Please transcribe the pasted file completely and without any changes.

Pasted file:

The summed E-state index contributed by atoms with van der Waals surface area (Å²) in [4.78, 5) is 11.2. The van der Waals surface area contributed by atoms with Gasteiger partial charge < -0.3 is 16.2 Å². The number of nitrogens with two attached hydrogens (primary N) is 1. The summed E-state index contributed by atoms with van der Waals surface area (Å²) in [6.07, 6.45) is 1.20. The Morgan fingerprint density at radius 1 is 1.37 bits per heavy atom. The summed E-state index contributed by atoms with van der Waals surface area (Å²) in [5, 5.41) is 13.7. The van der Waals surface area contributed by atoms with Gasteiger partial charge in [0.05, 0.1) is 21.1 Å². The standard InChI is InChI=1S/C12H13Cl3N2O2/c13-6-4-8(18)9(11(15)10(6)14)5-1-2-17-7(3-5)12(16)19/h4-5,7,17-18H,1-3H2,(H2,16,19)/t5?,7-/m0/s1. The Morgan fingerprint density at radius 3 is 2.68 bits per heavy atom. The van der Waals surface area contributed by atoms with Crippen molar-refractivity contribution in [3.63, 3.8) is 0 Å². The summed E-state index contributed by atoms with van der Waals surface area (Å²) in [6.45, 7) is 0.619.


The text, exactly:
The summed E-state index contributed by atoms with van der Waals surface area (Å²) in [4.78, 5) is 11.2. The van der Waals surface area contributed by atoms with Gasteiger partial charge < -0.3 is 16.2 Å². The number of nitrogens with two attached hydrogens (primary N) is 1. The summed E-state index contributed by atoms with van der Waals surface area (Å²) in [6.07, 6.45) is 1.20. The Morgan fingerprint density at radius 1 is 1.37 bits per heavy atom. The summed E-state index contributed by atoms with van der Waals surface area (Å²) in [5, 5.41) is 13.7. The van der Waals surface area contributed by atoms with Gasteiger partial charge in [0.05, 0.1) is 21.1 Å². The standard InChI is InChI=1S/C12H13Cl3N2O2/c13-6-4-8(18)9(11(15)10(6)14)5-1-2-17-7(3-5)12(16)19/h4-5,7,17-18H,1-3H2,(H2,16,19)/t5?,7-/m0/s1. The Morgan fingerprint density at radius 3 is 2.68 bits per heavy atom. The van der Waals surface area contributed by atoms with Crippen molar-refractivity contribution in [3.63, 3.8) is 0 Å². The summed E-state index contributed by atoms with van der Waals surface area (Å²) in [6.45, 7) is 0.619.